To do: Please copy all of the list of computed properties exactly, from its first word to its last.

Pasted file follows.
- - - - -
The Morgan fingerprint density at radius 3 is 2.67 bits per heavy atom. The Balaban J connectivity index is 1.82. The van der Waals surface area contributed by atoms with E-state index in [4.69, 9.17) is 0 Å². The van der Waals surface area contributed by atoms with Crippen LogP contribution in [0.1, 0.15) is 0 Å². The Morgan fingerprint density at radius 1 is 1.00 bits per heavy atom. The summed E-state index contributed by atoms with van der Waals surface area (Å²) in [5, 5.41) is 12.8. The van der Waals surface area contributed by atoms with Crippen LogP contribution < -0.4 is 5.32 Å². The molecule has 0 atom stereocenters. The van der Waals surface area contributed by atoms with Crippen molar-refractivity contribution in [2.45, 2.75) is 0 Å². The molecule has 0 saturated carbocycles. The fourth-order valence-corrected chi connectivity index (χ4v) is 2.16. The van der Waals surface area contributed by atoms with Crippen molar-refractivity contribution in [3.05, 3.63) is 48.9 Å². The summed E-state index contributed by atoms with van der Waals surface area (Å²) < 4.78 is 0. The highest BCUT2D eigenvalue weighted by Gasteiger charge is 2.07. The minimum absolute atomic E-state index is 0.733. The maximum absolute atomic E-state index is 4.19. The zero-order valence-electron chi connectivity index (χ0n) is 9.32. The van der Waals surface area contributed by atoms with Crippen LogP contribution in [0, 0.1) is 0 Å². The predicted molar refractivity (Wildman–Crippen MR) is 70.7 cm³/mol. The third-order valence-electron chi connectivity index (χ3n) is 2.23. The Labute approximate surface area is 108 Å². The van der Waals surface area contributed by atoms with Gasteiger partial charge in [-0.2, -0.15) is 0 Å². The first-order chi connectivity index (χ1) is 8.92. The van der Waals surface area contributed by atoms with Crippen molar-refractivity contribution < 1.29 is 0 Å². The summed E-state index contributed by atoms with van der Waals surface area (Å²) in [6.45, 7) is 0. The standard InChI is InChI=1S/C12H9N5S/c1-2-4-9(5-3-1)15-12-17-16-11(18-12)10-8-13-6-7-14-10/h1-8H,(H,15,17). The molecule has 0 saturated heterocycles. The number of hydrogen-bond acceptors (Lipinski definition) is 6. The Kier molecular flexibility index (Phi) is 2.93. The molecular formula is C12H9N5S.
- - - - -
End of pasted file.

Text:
The Morgan fingerprint density at radius 3 is 2.67 bits per heavy atom. The Balaban J connectivity index is 1.82. The van der Waals surface area contributed by atoms with E-state index in [4.69, 9.17) is 0 Å². The van der Waals surface area contributed by atoms with Crippen LogP contribution in [0.1, 0.15) is 0 Å². The Morgan fingerprint density at radius 1 is 1.00 bits per heavy atom. The summed E-state index contributed by atoms with van der Waals surface area (Å²) in [5, 5.41) is 12.8. The van der Waals surface area contributed by atoms with Crippen LogP contribution < -0.4 is 5.32 Å². The molecule has 0 atom stereocenters. The van der Waals surface area contributed by atoms with Crippen molar-refractivity contribution in [2.45, 2.75) is 0 Å². The molecule has 0 saturated carbocycles. The fourth-order valence-corrected chi connectivity index (χ4v) is 2.16. The van der Waals surface area contributed by atoms with Crippen molar-refractivity contribution in [3.05, 3.63) is 48.9 Å². The summed E-state index contributed by atoms with van der Waals surface area (Å²) < 4.78 is 0. The highest BCUT2D eigenvalue weighted by Gasteiger charge is 2.07. The minimum absolute atomic E-state index is 0.733. The maximum absolute atomic E-state index is 4.19. The zero-order valence-electron chi connectivity index (χ0n) is 9.32. The van der Waals surface area contributed by atoms with Crippen LogP contribution in [0, 0.1) is 0 Å². The predicted molar refractivity (Wildman–Crippen MR) is 70.7 cm³/mol. The third-order valence-electron chi connectivity index (χ3n) is 2.23. The Labute approximate surface area is 108 Å². The van der Waals surface area contributed by atoms with Gasteiger partial charge in [-0.2, -0.15) is 0 Å². The first-order chi connectivity index (χ1) is 8.92. The van der Waals surface area contributed by atoms with Crippen molar-refractivity contribution < 1.29 is 0 Å². The summed E-state index contributed by atoms with van der Waals surface area (Å²) in [6.45, 7) is 0. The standard InChI is InChI=1S/C12H9N5S/c1-2-4-9(5-3-1)15-12-17-16-11(18-12)10-8-13-6-7-14-10/h1-8H,(H,15,17). The molecule has 0 saturated heterocycles. The number of hydrogen-bond acceptors (Lipinski definition) is 6. The Kier molecular flexibility index (Phi) is 2.93. The molecular formula is C12H9N5S.